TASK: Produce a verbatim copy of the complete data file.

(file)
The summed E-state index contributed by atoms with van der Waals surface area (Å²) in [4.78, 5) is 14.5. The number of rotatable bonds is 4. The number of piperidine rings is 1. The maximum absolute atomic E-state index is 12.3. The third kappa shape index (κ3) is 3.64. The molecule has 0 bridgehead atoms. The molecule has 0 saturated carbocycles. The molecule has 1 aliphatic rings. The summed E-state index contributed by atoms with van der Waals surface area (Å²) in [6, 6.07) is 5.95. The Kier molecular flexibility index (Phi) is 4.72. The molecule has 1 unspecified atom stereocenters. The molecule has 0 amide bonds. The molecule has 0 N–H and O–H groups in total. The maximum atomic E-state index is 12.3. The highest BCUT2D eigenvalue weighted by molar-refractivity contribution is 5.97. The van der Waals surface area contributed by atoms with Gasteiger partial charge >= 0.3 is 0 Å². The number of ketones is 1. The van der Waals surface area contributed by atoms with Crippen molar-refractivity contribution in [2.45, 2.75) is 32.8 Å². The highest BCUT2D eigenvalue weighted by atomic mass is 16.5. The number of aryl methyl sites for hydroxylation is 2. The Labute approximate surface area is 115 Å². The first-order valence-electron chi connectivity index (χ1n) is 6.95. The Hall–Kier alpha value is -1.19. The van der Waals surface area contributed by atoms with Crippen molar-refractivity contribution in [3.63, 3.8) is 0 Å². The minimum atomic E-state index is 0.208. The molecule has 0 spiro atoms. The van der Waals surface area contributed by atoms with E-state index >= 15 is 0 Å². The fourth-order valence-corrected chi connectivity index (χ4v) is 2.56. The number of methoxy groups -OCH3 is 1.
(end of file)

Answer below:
The summed E-state index contributed by atoms with van der Waals surface area (Å²) in [4.78, 5) is 14.5. The number of rotatable bonds is 4. The number of piperidine rings is 1. The maximum absolute atomic E-state index is 12.3. The third kappa shape index (κ3) is 3.64. The molecule has 0 bridgehead atoms. The molecule has 0 saturated carbocycles. The molecule has 1 aliphatic rings. The summed E-state index contributed by atoms with van der Waals surface area (Å²) in [6, 6.07) is 5.95. The Kier molecular flexibility index (Phi) is 4.72. The molecule has 1 unspecified atom stereocenters. The molecule has 0 amide bonds. The molecule has 0 N–H and O–H groups in total. The maximum atomic E-state index is 12.3. The highest BCUT2D eigenvalue weighted by molar-refractivity contribution is 5.97. The van der Waals surface area contributed by atoms with Gasteiger partial charge >= 0.3 is 0 Å². The number of ketones is 1. The van der Waals surface area contributed by atoms with Crippen molar-refractivity contribution in [2.45, 2.75) is 32.8 Å². The highest BCUT2D eigenvalue weighted by atomic mass is 16.5. The number of aryl methyl sites for hydroxylation is 2. The Labute approximate surface area is 115 Å². The first-order valence-electron chi connectivity index (χ1n) is 6.95. The Hall–Kier alpha value is -1.19. The van der Waals surface area contributed by atoms with Crippen molar-refractivity contribution in [3.63, 3.8) is 0 Å². The minimum atomic E-state index is 0.208. The molecule has 0 spiro atoms. The van der Waals surface area contributed by atoms with E-state index >= 15 is 0 Å². The fourth-order valence-corrected chi connectivity index (χ4v) is 2.56. The number of methoxy groups -OCH3 is 1.